How to output the Office 365 Roadmap as a spreadsheet

If you want to stay on top of what’s coming soon for Office 365, the Office blog will be the source for major announcements, but you’ll also want to keep an eye on the Office 365 roadmap – which also covers Office Online and Outlook.com. If the Office blog is going to cover a feature, the news will be there first, but smaller features may only be covered in the roadmap.
roadmap-650-80

A bit of a friction I’ve run into quite a bit, is that because there’s so much goodness in the pipeline that it’s kind of clunky to try and advise people as to what’s on deck, what’s been launched and everything in between – clearly some of the major new feature sets getting launched are pretty hard to miss as there will generally be a major post on the Office blogs about it. However, often the peripheral improvements are useful to have good optics on.

Everyone loves tabular data, so let’s get this sucker into a spreadsheet so we can crunch the data easier!

Due to the number of features in the mix, it’s kind of essential to get the info from those two sources into a spreadsheet to be able to crunch it and also track it in the long term (monitor for changes).

I used a few Chrome Extensions, primarily “Data Scraper”, whipped up the XPath formulas required and exported as CSV.

Chrome Extensions Used:
Data Scraper: https://chrome.google.com/webstore/detail/scraper/nndknepjnldbdbepjfgmncbggmopgden?utm_source=chrome-app-launcher-info-dialog
Recipe Creator: https://chrome.google.com/webstore/detail/recipe-creator/icadidhenmiokjlmpdgjikdoknhfgkhg?utm_source=chrome-app-launcher-info-dialog
Xpath Helper: https://chrome.google.com/webstore/detail/xpath-helper/hgimnogjllphhhkhlmebbmlgjoejdpjl?utm_source=chrome-app-launcher-info-dialog

Here’s the Data Scraper rules I used – the XPath pattern used is to define the main repeating container of info, then divvy up the contents as they will be added as columns in Excel:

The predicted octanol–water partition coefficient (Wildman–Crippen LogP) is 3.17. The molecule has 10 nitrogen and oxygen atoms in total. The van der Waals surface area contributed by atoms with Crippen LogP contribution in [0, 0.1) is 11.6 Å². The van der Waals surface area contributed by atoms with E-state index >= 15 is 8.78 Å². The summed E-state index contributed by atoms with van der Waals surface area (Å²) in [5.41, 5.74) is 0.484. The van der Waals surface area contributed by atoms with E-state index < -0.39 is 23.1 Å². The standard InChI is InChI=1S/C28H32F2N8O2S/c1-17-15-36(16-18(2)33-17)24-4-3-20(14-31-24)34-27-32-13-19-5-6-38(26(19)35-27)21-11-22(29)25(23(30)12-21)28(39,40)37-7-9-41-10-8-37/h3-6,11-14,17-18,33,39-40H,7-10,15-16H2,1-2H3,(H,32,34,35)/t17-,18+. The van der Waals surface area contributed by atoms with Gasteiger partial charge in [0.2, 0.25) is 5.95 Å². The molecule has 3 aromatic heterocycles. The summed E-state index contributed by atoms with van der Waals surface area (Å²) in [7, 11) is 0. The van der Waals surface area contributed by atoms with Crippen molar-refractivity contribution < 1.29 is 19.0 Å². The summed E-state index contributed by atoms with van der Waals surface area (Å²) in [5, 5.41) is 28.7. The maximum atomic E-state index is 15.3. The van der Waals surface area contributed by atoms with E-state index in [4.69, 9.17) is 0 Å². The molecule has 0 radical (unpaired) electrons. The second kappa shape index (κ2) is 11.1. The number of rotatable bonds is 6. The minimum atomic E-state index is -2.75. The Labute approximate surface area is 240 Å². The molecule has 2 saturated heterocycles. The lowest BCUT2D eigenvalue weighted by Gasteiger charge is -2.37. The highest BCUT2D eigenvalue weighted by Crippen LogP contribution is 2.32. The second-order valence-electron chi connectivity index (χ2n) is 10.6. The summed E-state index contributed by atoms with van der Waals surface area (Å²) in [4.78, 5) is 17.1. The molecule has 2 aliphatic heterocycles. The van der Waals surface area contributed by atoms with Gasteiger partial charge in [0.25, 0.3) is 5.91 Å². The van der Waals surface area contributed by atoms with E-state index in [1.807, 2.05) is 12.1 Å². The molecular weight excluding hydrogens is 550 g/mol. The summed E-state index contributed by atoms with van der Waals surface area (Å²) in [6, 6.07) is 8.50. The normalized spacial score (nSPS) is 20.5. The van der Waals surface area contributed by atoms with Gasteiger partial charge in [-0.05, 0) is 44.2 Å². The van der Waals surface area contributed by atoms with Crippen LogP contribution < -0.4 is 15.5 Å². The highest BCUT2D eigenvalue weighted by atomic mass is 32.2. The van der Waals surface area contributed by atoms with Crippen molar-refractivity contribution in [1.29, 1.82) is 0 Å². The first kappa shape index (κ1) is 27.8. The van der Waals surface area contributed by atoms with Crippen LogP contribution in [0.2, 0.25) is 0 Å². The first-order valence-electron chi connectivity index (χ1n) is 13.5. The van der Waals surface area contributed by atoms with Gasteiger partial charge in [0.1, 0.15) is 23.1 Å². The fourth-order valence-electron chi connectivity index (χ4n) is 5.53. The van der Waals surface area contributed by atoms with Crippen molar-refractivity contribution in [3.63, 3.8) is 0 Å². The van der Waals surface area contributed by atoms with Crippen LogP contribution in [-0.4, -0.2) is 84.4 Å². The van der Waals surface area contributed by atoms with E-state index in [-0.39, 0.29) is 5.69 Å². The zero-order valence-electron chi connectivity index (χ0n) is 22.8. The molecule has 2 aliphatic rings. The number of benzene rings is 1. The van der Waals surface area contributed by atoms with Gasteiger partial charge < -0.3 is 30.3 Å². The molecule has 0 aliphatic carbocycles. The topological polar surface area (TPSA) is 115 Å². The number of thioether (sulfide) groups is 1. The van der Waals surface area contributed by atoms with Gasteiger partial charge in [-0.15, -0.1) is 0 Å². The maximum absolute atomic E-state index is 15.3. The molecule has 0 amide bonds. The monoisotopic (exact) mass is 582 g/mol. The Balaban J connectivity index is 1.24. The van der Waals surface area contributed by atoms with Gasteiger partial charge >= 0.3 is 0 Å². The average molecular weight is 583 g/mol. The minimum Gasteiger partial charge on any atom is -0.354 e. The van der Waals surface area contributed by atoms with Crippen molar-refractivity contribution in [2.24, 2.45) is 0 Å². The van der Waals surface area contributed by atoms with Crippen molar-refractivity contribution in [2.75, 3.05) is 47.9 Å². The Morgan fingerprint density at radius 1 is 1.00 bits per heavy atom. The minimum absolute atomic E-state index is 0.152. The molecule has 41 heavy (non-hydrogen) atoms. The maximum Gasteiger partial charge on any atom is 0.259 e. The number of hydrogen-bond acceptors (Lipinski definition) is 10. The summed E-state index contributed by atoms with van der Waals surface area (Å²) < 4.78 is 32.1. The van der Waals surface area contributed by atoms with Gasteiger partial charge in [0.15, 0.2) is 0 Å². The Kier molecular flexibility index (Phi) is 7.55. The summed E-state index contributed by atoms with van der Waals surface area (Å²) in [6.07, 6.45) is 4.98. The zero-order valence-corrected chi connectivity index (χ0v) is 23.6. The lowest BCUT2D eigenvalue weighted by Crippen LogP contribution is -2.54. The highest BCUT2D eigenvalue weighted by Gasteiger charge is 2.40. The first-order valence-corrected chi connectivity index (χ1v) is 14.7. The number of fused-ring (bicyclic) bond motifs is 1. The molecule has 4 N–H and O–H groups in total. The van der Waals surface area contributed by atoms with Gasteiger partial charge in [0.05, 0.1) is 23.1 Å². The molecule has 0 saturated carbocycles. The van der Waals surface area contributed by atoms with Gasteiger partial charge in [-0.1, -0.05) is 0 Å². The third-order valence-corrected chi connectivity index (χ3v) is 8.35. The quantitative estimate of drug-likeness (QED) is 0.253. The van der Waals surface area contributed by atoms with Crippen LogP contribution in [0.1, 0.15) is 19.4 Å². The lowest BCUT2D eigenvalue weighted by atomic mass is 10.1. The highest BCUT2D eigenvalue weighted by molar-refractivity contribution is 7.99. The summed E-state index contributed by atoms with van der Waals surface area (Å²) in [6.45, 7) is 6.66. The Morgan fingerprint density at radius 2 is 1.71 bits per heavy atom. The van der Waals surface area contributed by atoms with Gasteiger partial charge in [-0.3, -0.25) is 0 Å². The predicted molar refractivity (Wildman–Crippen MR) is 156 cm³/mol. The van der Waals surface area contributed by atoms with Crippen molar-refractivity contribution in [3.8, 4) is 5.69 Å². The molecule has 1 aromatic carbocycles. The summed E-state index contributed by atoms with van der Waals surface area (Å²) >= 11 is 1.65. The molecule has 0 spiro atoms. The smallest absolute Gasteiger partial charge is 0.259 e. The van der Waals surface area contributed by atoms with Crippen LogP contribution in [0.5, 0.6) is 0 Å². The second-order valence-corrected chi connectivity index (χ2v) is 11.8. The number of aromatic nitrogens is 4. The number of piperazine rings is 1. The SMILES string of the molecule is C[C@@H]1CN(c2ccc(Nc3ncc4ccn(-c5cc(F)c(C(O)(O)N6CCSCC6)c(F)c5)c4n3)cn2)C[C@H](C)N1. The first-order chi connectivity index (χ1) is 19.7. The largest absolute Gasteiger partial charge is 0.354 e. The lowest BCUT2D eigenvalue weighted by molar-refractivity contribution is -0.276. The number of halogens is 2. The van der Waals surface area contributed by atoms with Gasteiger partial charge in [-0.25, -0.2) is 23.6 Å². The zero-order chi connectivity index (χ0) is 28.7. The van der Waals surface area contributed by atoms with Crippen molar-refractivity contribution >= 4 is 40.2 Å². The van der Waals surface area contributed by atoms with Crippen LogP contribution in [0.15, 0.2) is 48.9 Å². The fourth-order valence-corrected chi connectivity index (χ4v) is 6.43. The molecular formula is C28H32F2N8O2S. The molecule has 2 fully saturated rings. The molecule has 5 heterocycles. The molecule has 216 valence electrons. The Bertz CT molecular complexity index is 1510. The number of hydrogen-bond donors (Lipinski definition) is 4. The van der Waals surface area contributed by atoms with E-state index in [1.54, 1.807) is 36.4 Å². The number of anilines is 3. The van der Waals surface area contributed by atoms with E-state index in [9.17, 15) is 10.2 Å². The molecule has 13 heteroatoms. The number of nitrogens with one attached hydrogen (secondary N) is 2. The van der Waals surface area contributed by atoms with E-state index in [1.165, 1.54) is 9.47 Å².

Container: //article/div[2]/div/div/div[1]/div
Status: ../../../div[1]/div[1][contains(@class, “feature-group”)]/div[1]
Title: ./div[1]/div[1]
Description: ./div[2]/div[1]
Link: ./div[2]/div[2]/div[1]/div[contains(@class, “feature-item__more-info”)]/a[1]/@href
Category 1: ./div[2]/div[2]/div[1]/div[contains(@class, “feature-item__tag”)][1]
Category 2: ./div[2]/div[2]/div[1]/div[contains(@class, “feature-item__tag”)][2]
Category 3: ./div[2]/div[2]/div[1]/div[contains(@class, “feature-item__tag”)][3]
Image: ./div[2]/div[3]/div[contains(@class, “feature-image clear-fix col-md-12”)]/img[1]/@data-original

Note:
This article does not advocate automatically polling the Office 365 Roadmap page. No one likes bots hammering their pages – you are obligated to play nice according to Microsoft.com’s terms of use. This extensions/scripts described here work on the clientside browser only. Please manually download an offline copy of the page and do your work on that.

Microsoft Ignite Conference: Day 2 Round-Up

Day 2 started off with a walk to the shuttle bus under the looming John Hancock building. Infrastructure into the Cloud, this pic worked out well as a deep ol’ metaphor 🙂 :
John Hancock

Here’s some of the most awesome SharePoint/Office 365 sessions from Day 2:

There are over 150 Day 2 sessions available for immediate viewing.

Source: Microsoft Ignite Day 2 Sessions On-Demand

Here’s my takeaways from the sessions I had scheduled:

Microsoft Office 365 Groups Overview and Roadmap

“It’s not an email, it’s a conversation.”
Dynamics CRM and Group’s integration.

Office 365 Groups helps you collaborate by easily bringing together your colleagues and the applications you need to get work done. Office 365 Groups leverages a standard definition for team membership and permissions across Microsoft Exchange, SharePoint, and later Skype for Business, Yammer and the rest of Office 365, managed through Microsoft Azure Active Directory. This session provides an overview of Office 365 Groups, demonstrates its capabilities today, and provides a roadmap for future investments.

Designing and Applying Information Architecture for Microsoft SharePoint and Office 365

Provide Clear Guidance
Make it Easy
Keep it Simple, Stupid
Define > Design > Implement > Govern